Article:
Using the Right Amount of Energy for Every Horse

Today we look at a question from a reader:

Hi! I just want to say how incredible it has been reading this book. I have had only trail riding experiences with horses and didn’t understand much about horses until I read this book. I have always had a love for horses but never knew the amazing qualities and minds they possess. Incredible. I also had never been able to have a horse to call mine until my mom rescued 4 this past year. My parents have a 600 acre farm in WI and after the incredible adoption stories and experiences they have had with the 4 they rescued, they are meeting with someone to turn the farm into a horse and farm animal rescue.

Major Yoda 2

Major Yoda at his loving new home.

One of the horses has its own special place in my heart. His name is Major Yoda and is a spotted palomino quarter horse. He is 8. He came to the horse rescue we adopted him at completely scared to death of people. It took a month for them to have him get near a person and they suspected he was either abused or rough handled. He had been at the rescue for 3 months and when my mom and I went to see him, he was hesitant but I just felt some connection to him. Since then he has still been very wary around people but we have made sure to see him in the pasture and give him the life he needs. Just recently we have had him go to a natural horsemanship training facility and I am beginning to question whether it was too soon. His trainer has had to change her program for his needs because he us just so afraid. She completely quit her round pen part with him and is taking time in the pasture with him to get used to her because it has taken 45 min plus to catch him. I go every single day to watch his training, video him, I can catch him very easily when the trainer isn’t around and the feeding guy also can, but when the trainer goes anywhere near him he runs. I hate seeing him so stressed and I am wondering if this is a normal reaction to the training process? From what I have watched with him in the round pen and her training him, I don’t know what to think. Her wand she has done what she calls “spanks” if he doesn’t listen after the 3rd time. She does ask, request, demand and then the promise is the spank by the wand/whip. Is this normal? He is just so afraid of it, is it still the best approach, for an abused horse, to do that? I just want to learn anything that could help. Thank you so much.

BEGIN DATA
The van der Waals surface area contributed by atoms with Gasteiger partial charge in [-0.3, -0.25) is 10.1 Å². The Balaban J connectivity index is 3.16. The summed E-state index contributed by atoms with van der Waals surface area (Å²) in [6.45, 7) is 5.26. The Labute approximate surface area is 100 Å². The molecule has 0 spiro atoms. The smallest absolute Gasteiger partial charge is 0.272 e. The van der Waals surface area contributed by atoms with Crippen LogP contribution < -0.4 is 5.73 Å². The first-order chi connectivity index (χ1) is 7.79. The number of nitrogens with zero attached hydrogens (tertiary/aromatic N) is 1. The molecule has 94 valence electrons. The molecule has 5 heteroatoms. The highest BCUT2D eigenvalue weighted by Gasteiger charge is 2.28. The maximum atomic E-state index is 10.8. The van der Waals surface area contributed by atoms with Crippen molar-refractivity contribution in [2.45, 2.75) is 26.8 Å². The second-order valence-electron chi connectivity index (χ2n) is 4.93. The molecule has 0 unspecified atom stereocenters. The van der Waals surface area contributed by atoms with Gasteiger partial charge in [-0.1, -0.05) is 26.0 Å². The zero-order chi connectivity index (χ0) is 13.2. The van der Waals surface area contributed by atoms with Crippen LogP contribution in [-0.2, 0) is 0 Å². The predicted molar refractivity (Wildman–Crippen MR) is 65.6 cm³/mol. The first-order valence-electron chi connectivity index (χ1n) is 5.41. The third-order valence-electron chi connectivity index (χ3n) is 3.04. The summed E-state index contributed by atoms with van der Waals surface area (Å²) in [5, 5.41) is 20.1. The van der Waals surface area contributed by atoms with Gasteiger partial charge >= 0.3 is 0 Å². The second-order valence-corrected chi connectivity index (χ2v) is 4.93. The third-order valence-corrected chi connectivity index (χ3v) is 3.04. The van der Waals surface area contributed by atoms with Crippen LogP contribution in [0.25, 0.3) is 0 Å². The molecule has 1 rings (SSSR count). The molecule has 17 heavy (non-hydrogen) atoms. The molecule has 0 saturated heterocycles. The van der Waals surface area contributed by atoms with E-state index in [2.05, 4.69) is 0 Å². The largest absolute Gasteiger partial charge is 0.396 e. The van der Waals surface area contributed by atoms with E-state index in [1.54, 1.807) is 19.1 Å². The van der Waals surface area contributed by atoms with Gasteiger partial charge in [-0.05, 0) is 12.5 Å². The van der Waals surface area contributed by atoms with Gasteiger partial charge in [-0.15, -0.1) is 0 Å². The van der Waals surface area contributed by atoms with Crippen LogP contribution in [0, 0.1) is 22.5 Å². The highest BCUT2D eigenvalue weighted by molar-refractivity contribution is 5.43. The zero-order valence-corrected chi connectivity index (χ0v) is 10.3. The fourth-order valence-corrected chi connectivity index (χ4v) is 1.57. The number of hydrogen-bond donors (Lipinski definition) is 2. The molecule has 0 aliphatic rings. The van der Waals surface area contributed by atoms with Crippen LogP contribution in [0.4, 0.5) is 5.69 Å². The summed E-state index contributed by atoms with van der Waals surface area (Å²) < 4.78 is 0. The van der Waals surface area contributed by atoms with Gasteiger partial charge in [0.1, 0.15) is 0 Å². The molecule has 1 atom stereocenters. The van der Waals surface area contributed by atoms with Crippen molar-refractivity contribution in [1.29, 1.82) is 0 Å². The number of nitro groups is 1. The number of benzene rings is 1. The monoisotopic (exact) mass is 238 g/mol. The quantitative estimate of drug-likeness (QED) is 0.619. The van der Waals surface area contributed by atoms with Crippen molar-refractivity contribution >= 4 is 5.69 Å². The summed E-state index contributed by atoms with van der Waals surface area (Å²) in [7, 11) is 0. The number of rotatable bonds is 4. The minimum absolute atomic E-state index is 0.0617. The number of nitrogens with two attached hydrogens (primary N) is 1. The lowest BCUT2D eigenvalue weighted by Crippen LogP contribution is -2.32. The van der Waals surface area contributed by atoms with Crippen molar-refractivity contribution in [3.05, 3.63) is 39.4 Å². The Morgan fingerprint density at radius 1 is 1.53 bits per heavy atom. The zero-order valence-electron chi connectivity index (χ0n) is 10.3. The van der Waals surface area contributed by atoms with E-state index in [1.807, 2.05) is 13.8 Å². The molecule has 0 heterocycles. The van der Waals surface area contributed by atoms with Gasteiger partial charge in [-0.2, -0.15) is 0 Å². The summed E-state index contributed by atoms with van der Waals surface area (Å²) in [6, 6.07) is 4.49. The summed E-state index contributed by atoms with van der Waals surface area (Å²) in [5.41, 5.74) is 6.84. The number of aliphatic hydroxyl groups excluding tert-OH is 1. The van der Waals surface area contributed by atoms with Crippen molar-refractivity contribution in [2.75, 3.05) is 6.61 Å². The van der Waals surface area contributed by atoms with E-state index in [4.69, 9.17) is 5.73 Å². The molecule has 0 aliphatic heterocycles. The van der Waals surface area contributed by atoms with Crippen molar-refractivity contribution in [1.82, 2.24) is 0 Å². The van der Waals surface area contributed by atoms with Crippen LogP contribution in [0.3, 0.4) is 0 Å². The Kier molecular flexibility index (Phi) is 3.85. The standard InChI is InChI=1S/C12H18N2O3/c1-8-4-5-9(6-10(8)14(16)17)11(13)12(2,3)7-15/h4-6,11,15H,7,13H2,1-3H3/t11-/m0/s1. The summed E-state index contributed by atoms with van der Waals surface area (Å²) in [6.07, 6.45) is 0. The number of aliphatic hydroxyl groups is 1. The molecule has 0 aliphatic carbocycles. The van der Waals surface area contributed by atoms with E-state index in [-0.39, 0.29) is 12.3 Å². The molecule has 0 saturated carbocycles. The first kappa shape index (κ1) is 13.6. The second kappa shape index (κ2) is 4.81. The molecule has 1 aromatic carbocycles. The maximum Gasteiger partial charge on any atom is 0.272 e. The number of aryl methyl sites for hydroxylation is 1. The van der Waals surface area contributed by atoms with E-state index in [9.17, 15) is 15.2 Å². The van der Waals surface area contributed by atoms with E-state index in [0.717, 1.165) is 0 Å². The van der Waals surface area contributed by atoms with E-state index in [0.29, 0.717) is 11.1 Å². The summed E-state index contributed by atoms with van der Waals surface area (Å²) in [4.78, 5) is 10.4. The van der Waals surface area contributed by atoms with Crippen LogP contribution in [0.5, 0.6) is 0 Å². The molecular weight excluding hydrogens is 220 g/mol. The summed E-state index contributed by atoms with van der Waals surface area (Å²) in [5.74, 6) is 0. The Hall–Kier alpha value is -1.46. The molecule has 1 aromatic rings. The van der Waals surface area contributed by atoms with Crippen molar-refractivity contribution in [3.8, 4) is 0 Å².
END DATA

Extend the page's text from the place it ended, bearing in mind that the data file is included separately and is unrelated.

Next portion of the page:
–“A”

Dear “A”,

Thank for your heartfelt question. You have asked some fundamental, important, and perceptive questions.
So let’s start with the first thing: thank you. Thank you and your family for opening up your hearts, homes, and farm to rescue horses. The world is a better place for the room and space you have made for these wondrous creatures.

One of the points I made in Zen Mind, Zen Horse is that we relate to horses energetically, intuitively, and emotionally and you have done just that for Major Yoda (he may be in line for a battlefield promotion to the rank of Lt. Colonel).

Major Yoda 1

Take it slow and use the appropriate amount of energy for each horse.

I think it is very telling that he will come up to you and the gentleman who does the daily feeding but not the trainer. Every horse has a very different starting place. Major Yoda needs to start at a very low, peaceful energy. This does not sound like a horse who needs a whack or a slap. He needs to learn that he can trust human beings to teach him, not hurt him. People fail to understand that we need to make it as easy and effortless as possible for the horse so he can figure out what we are trying to teach him. So I would stop “training” your horse for now.

He needs to get used to you and the tools you will use; namely, your body position, your lead rope, and–later–your training wand. He has to learn that these are things that will not hurt him. That they are your tools. Nothing more. Extensions of your hand.

Start very slowly. Let him learn you can move all around him, pick the lead rope up and down, let the rope touch him, let it slide along him. Turn it in a long, slow dance. Savor it. Then do the same with the wand. It may be that you stand away from him fifteen feet away and just hold the wand. You need to find out where his comfort zone is located. From what you are telling me this is not a horse that needs “one, two, whack.” First, it’s never one, two, three. It’s always one thousand one, one thousand two, then increase the energy. One thousand one, one thousand two, increase the energy. A hot-blooded horse may never need so much as a touch with the wand. They are just hyper-sensitive. A cold-blooded horse may need a lot more energy.

The biggest rule to follow is the: no rule works all the time. What does work is this: every horse is different and each a different starting point. Some horses start off so sensitive that one needs to apply the energy more than twenty or thirty feet away from them. Some wild mustangs can be started off from more than fifty of a hundred feet away. We would never hit them. It would only make it harder from them to ever learn from us.

Your instincts are right on. Back off. Start very patiently and slowly. It’s much more important for Major Yoda to learn that you are not the sort of human being that will dole out physical punishment. You’re his partner and you can go as slowly, peacefully, and gently as you need. The problem with energy is people need to learn to dial it for each individual horse.

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